On the last day of a conference I attended recently, I wore a halter-neck tea dress, a shade of lipstick that made my mouth look like Vampira’s, and pinned my favourite red flower onto my long hair. At an event during which I received a fellowship, I wore a small corset, a generous cream skirt, and long silver earrings from Dariba Kalan, a market in Old Delhi that’s been operational since the 17th century. A lot of my clothes are designed by my mother — a wide kalidar skirt, or several simple tops cut like blouses. I wear these as I write alone at home, hoping that some of the comfort I gain from my mother’s creativity will seep into the jagged relationship with my own work.
On days that I am fatigued, and feel defeated by my illness (and these are more than I can count), I wear my favourite amber ikat pants, line my eyes with kohl, pull my hair up away from my face and do my best to work. I wear an old, much-loved kalamkari kurta when I go out to report, and a shimmering red chanderi skirt to chant and dance in at Pride. To make up for the loneliness of my workday, I wear cloth earrings and huge silver necklaces, ceramic rings and thick anklets. Once I found the perfect ankh, and once the perfect hamsa — I wear them both around my neck, knotted in cloth or string. On my nose, I always wear a glinting silver ring.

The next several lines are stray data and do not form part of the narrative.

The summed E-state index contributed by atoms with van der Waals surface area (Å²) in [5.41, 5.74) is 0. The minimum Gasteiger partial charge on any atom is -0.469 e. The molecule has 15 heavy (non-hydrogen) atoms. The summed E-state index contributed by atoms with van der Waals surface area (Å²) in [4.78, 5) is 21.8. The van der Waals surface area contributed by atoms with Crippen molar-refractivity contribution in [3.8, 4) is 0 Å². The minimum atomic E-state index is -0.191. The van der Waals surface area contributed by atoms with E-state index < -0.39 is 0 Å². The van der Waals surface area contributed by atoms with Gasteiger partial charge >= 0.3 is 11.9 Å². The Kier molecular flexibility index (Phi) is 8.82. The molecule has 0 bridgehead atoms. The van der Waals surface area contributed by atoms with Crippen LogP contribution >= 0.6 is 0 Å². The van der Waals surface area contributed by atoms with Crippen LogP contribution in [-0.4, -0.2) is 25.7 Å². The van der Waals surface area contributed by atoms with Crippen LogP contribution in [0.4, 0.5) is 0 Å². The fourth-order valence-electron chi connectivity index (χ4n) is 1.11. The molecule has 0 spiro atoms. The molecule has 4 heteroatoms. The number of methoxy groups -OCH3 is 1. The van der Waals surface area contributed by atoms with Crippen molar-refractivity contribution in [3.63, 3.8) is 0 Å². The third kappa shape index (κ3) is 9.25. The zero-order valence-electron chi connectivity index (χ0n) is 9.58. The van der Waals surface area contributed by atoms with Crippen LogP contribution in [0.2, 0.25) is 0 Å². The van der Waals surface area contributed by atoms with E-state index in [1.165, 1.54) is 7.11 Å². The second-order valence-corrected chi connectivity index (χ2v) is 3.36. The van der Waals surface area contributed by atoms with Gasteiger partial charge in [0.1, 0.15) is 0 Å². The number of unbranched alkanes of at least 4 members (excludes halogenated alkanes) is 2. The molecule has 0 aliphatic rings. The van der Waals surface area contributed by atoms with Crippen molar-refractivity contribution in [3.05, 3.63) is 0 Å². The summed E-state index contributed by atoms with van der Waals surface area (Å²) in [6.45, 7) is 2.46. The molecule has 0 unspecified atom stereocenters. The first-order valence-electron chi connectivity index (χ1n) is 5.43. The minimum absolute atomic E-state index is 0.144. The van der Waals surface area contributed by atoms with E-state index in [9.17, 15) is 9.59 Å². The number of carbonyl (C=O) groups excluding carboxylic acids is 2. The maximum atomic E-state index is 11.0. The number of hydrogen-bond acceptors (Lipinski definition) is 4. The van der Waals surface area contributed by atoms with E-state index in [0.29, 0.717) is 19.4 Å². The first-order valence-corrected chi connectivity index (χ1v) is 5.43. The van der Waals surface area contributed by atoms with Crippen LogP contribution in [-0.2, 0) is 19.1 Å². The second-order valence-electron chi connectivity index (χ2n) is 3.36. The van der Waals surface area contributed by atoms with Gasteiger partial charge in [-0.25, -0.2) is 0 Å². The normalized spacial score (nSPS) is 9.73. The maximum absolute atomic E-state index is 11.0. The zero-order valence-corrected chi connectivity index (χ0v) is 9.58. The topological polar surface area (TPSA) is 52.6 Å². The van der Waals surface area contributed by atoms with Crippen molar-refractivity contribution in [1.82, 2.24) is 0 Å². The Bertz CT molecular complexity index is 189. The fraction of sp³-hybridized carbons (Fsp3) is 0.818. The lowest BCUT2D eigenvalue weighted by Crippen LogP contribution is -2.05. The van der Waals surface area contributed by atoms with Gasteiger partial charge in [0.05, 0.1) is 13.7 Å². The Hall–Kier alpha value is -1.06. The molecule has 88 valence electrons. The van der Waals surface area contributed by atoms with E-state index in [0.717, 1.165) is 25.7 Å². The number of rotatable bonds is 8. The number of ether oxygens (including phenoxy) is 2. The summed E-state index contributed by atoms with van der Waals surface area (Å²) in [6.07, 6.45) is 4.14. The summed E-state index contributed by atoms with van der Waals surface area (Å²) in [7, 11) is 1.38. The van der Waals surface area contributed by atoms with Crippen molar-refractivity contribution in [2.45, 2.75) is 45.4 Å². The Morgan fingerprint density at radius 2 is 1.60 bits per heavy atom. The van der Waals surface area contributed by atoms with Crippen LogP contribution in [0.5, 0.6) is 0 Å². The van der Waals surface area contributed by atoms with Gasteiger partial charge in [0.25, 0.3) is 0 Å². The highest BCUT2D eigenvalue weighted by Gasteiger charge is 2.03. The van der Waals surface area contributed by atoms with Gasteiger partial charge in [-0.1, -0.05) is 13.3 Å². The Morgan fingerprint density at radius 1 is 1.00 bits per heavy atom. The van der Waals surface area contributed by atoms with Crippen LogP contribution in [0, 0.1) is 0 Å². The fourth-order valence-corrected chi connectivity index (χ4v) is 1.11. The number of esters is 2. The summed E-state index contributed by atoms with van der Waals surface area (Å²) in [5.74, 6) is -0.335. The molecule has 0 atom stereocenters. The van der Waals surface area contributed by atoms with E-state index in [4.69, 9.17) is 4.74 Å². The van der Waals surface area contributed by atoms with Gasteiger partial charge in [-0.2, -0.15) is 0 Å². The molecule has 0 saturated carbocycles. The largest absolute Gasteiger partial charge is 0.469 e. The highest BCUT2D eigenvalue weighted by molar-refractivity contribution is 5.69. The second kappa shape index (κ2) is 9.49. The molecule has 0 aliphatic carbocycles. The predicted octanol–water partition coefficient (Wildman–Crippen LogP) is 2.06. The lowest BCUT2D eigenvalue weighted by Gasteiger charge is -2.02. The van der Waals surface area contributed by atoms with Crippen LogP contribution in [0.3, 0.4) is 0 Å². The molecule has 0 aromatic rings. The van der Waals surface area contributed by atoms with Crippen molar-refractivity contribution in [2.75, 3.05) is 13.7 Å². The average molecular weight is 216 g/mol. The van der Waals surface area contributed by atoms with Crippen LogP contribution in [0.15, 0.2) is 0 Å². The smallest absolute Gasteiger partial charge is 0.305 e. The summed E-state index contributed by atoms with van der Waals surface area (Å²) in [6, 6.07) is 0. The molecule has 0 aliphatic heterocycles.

I wear this exaggerated femininity lightly. I love burlesque and it is with a burlesque spirit that I approach my outfits, shrugging them off and putting them on as though they were costumes. My daily wear is just one step removed from full-on cosplay. This is one space in which I don’t take myself too seriously, so that I’m able to play and be inventive in a way that I’d like to with my stories.
Much of what I wear is inherited from a woman who I met when I was 20. She was the first serious young woman artist I’d ever met, and she left a deep impression. Over the years, as our friendship grew, became closer and richer and deeper, she began to give me things she thought I’d enjoy, many of them she herself had loved and worn for years. It is she who gave me a large ring shaped like a fish, heavy silver jhumkas, her floral corset, a long purple skirt, a Tuareg cross to wear around my neck, and a vintage dress she once discovered which has Mughal miniature paintings printed all over it. These objects are beloved to me because they are a reminder of everything that inspires me about this woman’s person and her work — and in her case, they are one and the same.
Of all the people I love, I feel that she is one of the few who sees through my fumbling exterior and comprehends the jewel tones that are just dying to burst through. I wear all her presents with love, like they are amulets and talismans that envelop with me some of her strength.
This teacher of mine, this distiller of beauty and grace, has become slightly more austere in her personal style as she has grown even more skilled at her work. (She’s still the most distinctly striking person in most rooms, both for what she wears and how she wears it.)
Perhaps one day, my own appearance will become simpler, as I will have become much more like she-who-I-am-becoming. Perhaps, I won’t need this flamboyance so much anymore. Perhaps, I won’t have time or patience or need for it, and perhaps, I’ll pour all of my selves into my stories. Perhaps. Or perhaps, I’ll keep wearing satin and khadi and jasmine perfume oil, silver and flowers and red lips, keep striding out with this jewel in my nose.